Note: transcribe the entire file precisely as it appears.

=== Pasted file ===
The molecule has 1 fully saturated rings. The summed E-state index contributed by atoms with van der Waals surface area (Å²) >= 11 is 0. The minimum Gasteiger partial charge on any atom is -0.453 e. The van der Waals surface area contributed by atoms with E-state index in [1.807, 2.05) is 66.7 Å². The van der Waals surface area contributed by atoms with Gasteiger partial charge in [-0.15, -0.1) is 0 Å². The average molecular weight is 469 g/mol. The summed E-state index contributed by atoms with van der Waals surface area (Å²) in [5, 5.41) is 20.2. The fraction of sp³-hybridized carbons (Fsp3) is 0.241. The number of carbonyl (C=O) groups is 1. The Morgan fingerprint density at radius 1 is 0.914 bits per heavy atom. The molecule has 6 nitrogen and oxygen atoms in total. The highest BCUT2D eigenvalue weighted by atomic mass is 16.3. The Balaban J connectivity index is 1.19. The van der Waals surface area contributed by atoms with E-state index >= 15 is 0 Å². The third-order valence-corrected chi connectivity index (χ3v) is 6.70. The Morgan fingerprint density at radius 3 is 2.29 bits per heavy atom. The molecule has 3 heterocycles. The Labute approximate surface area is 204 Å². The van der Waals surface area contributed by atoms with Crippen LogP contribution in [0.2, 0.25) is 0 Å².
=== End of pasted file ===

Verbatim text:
The molecule has 1 fully saturated rings. The summed E-state index contributed by atoms with van der Waals surface area (Å²) >= 11 is 0. The minimum Gasteiger partial charge on any atom is -0.453 e. The van der Waals surface area contributed by atoms with E-state index in [1.807, 2.05) is 66.7 Å². The van der Waals surface area contributed by atoms with Gasteiger partial charge in [-0.15, -0.1) is 0 Å². The average molecular weight is 469 g/mol. The summed E-state index contributed by atoms with van der Waals surface area (Å²) in [5, 5.41) is 20.2. The fraction of sp³-hybridized carbons (Fsp3) is 0.241. The number of carbonyl (C=O) groups is 1. The Morgan fingerprint density at radius 1 is 0.914 bits per heavy atom. The molecule has 6 nitrogen and oxygen atoms in total. The highest BCUT2D eigenvalue weighted by atomic mass is 16.3. The Balaban J connectivity index is 1.19. The van der Waals surface area contributed by atoms with E-state index >= 15 is 0 Å². The third-order valence-corrected chi connectivity index (χ3v) is 6.70. The Morgan fingerprint density at radius 3 is 2.29 bits per heavy atom. The molecule has 3 heterocycles. The Labute approximate surface area is 204 Å². The van der Waals surface area contributed by atoms with Crippen LogP contribution in [0.2, 0.25) is 0 Å².